Oncology letters 01/2013; 5(1):76-82. · 0.99 Impact Factor
  • [Show abstract] [Hide abstract]
    ABSTRACT: The corticotrophin releasing factor (CRF) receptor I antagonist, BMS-764459 (evaluated as a potential treatment of affective disorders), was orally dosed to female Sprague-Dawley rats once daily for 2 weeks (vehicle control or 175mg/kg/day). To investigate the mechanism of BMS-764459-related liver weight increases, total liver RNA was isolated and evaluated for mRNA gene expression by microarray analysis (assessing the expression of approximately 24,000 genes) from snap-frozen tissue. Subsequently, mRNA and miRNA (microRNA) were also analyzed 5 years later from FFPE (Formalin Fixed Paraffin Embedded) samples via RT-PCR (about 800 miRNA evaluated). Genomic analyses showed that BMS-764459 induces AhR target genes with additional inductions of CYP2B, CYP3A, and Abcc3 consistent with the gene expression pattern of atypical CYP1A1 inducers. Analysis of miRNA expression identified a number of significantly affected miRNAs. To further evaluate their role in atypical CYP1A1 induction, an in silico evaluation of differentially expressed miRNA was performed and their putative mRNA 3'-UTR (untranslated region) binding sequences were evaluated. MiR-680 and miR-29a were identified as potential regulators and biomarkers of atypical CYP1A1 induction by regulating Abcc3, CYP3A and CYP2B as well as a number of AhR targeted genes.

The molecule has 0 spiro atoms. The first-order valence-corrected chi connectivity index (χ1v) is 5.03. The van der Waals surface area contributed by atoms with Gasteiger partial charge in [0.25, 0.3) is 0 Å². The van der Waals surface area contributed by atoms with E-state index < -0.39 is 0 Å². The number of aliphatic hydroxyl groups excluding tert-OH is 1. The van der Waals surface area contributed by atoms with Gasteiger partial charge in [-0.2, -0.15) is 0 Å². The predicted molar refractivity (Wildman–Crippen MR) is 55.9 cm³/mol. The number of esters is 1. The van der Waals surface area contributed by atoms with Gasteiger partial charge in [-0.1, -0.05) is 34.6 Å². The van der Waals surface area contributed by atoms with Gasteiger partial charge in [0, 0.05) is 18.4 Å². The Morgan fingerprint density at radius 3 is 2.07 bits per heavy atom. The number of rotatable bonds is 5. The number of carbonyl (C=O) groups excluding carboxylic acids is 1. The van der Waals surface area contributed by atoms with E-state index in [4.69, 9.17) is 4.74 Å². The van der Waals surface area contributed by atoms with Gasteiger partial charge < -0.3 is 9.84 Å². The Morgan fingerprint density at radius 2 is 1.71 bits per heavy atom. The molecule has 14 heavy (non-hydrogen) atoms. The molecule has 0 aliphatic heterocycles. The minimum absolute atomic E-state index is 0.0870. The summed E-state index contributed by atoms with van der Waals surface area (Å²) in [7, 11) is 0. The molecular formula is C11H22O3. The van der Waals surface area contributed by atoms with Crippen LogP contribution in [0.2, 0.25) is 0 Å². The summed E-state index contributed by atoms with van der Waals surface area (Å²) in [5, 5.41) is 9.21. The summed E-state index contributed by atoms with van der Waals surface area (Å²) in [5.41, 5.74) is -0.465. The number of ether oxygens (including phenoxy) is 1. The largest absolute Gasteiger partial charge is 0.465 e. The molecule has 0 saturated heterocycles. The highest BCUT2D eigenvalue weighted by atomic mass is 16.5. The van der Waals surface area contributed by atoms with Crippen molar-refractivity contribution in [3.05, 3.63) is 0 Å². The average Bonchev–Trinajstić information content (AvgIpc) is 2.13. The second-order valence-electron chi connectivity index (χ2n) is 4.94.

Toxicology 07/2013; · 3.75 Impact Factor
  • [Show abstract] [Hide abstract]
    ABSTRACT: Exogenous ligands of the aryl hydrocarbon receptor (AhR) such as 2,3,7,8-tetrachlorodibenzo-p-dioxin (TCDD) and related substances are highly toxic pollutants ubiquitously present in the environment. They cause a variety of toxic effects to different organs and tissues. Among other effects, TCDD exposure to laboratory animals leads to thymus atrophy and immunosuppression on the one hand, and to tumor formation on the other. Apoptosis appears to be involved in both these toxic effects: AhR activation by TCDD was discussed to induce apoptosis of immune cells, leading to the depletion of thymocytes and ultimately immunosuppression. This mechanism could help to explain the highly immunotoxic actions of TCDD but it is nevertheless under debate whether this is the mode of action for immunosuppression by this class of chemical substances. In other cell types, especially liver cells, TCDD inhibits apoptosis induced by genotoxic treatment. In initiation-promotion studies, TCDD was shown to be a potent liver tumor promoter. Among other theories it was hypothesized that TCDD acts as a tumor promoter by preventing initiated cells from undergoing apoptosis. The exact mechanisms of apoptosis inhibition by TCDD are not fully understood, but both in vivo and in vitro studies consistently showed an involvement of the tumor suppressor p53 in this effect. Various strings of evidence have been established linking apoptosis to the detrimental effects of exogenous activation of the AhR. Within this article, studies elucidating the effects of TCDD and related substances on apoptosis signaling, be it inducing or repressing, is to be reviewed.
    Critical Reviews in Toxicology 02/2011; 41(4):292-320. · 6.25 Impact Factor